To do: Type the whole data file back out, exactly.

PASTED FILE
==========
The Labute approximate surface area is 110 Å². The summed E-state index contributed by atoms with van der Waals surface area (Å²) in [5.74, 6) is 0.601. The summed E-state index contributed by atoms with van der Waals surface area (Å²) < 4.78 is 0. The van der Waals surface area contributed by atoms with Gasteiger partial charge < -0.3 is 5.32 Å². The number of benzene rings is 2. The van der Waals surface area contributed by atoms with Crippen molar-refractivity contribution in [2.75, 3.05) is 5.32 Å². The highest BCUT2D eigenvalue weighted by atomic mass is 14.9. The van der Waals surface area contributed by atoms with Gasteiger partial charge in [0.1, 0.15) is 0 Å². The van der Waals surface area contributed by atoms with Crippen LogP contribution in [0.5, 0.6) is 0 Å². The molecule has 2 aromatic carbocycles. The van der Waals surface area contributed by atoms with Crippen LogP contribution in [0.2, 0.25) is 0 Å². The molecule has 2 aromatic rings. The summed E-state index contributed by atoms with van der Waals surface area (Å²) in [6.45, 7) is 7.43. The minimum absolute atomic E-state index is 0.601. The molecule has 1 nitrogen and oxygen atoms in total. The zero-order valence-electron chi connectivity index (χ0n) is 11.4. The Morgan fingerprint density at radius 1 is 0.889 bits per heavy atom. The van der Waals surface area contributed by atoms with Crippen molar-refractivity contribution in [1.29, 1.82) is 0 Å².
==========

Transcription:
The Labute approximate surface area is 110 Å². The summed E-state index contributed by atoms with van der Waals surface area (Å²) in [5.74, 6) is 0.601. The summed E-state index contributed by atoms with van der Waals surface area (Å²) < 4.78 is 0. The van der Waals surface area contributed by atoms with Gasteiger partial charge < -0.3 is 5.32 Å². The number of benzene rings is 2. The van der Waals surface area contributed by atoms with Crippen molar-refractivity contribution in [2.75, 3.05) is 5.32 Å². The highest BCUT2D eigenvalue weighted by atomic mass is 14.9. The van der Waals surface area contributed by atoms with Gasteiger partial charge in [0.1, 0.15) is 0 Å². The van der Waals surface area contributed by atoms with Crippen LogP contribution in [0.5, 0.6) is 0 Å². The molecule has 2 aromatic carbocycles. The van der Waals surface area contributed by atoms with Crippen LogP contribution in [0.2, 0.25) is 0 Å². The molecule has 2 aromatic rings. The summed E-state index contributed by atoms with van der Waals surface area (Å²) in [6.45, 7) is 7.43. The minimum absolute atomic E-state index is 0.601. The molecule has 1 nitrogen and oxygen atoms in total. The zero-order valence-electron chi connectivity index (χ0n) is 11.4. The Morgan fingerprint density at radius 1 is 0.889 bits per heavy atom. The van der Waals surface area contributed by atoms with Crippen molar-refractivity contribution in [1.29, 1.82) is 0 Å².